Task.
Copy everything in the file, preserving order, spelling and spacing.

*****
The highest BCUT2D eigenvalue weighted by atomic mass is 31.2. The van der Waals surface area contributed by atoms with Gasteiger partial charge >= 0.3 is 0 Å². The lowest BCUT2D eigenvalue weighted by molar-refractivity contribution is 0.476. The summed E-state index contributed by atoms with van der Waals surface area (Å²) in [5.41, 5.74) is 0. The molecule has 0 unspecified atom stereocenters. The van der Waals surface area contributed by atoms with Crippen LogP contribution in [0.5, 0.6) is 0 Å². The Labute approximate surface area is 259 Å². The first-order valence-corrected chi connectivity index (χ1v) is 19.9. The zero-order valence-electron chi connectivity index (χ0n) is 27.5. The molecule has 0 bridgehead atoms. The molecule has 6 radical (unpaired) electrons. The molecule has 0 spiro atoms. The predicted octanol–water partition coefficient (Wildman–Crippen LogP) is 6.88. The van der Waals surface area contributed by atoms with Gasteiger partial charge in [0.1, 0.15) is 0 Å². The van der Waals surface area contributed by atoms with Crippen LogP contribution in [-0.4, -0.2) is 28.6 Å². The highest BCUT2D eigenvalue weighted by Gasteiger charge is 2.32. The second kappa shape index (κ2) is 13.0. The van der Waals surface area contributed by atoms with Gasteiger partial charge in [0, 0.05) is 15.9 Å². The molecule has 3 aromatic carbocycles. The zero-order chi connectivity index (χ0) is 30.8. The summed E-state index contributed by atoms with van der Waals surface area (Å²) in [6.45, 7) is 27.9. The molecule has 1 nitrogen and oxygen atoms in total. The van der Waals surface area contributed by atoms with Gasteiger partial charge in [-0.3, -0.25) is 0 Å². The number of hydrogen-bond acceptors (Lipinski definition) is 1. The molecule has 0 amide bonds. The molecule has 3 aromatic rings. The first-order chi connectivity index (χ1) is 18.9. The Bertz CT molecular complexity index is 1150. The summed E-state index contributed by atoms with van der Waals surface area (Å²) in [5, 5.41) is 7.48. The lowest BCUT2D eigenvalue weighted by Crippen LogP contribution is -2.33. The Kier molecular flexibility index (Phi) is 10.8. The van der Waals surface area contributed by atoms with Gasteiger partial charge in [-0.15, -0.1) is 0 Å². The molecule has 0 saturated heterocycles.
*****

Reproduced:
The highest BCUT2D eigenvalue weighted by atomic mass is 31.2. The van der Waals surface area contributed by atoms with Gasteiger partial charge >= 0.3 is 0 Å². The lowest BCUT2D eigenvalue weighted by molar-refractivity contribution is 0.476. The summed E-state index contributed by atoms with van der Waals surface area (Å²) in [5.41, 5.74) is 0. The molecule has 0 unspecified atom stereocenters. The van der Waals surface area contributed by atoms with Crippen LogP contribution in [0.5, 0.6) is 0 Å². The Labute approximate surface area is 259 Å². The first-order valence-corrected chi connectivity index (χ1v) is 19.9. The zero-order valence-electron chi connectivity index (χ0n) is 27.5. The molecule has 0 bridgehead atoms. The molecule has 6 radical (unpaired) electrons. The molecule has 0 spiro atoms. The predicted octanol–water partition coefficient (Wildman–Crippen LogP) is 6.88. The van der Waals surface area contributed by atoms with Gasteiger partial charge in [0.1, 0.15) is 0 Å². The van der Waals surface area contributed by atoms with Crippen LogP contribution in [-0.4, -0.2) is 28.6 Å². The highest BCUT2D eigenvalue weighted by Gasteiger charge is 2.32. The second kappa shape index (κ2) is 13.0. The van der Waals surface area contributed by atoms with Gasteiger partial charge in [0, 0.05) is 15.9 Å². The molecule has 3 aromatic carbocycles. The zero-order chi connectivity index (χ0) is 30.8. The summed E-state index contributed by atoms with van der Waals surface area (Å²) in [6.45, 7) is 27.9. The molecule has 1 nitrogen and oxygen atoms in total. The van der Waals surface area contributed by atoms with Gasteiger partial charge in [-0.3, -0.25) is 0 Å². The number of hydrogen-bond acceptors (Lipinski definition) is 1. The molecule has 0 amide bonds. The molecule has 3 aromatic rings. The first-order chi connectivity index (χ1) is 18.9. The Bertz CT molecular complexity index is 1150. The summed E-state index contributed by atoms with van der Waals surface area (Å²) in [5, 5.41) is 7.48. The lowest BCUT2D eigenvalue weighted by Crippen LogP contribution is -2.33. The Kier molecular flexibility index (Phi) is 10.8. The van der Waals surface area contributed by atoms with Gasteiger partial charge in [-0.15, -0.1) is 0 Å². The molecule has 0 saturated heterocycles.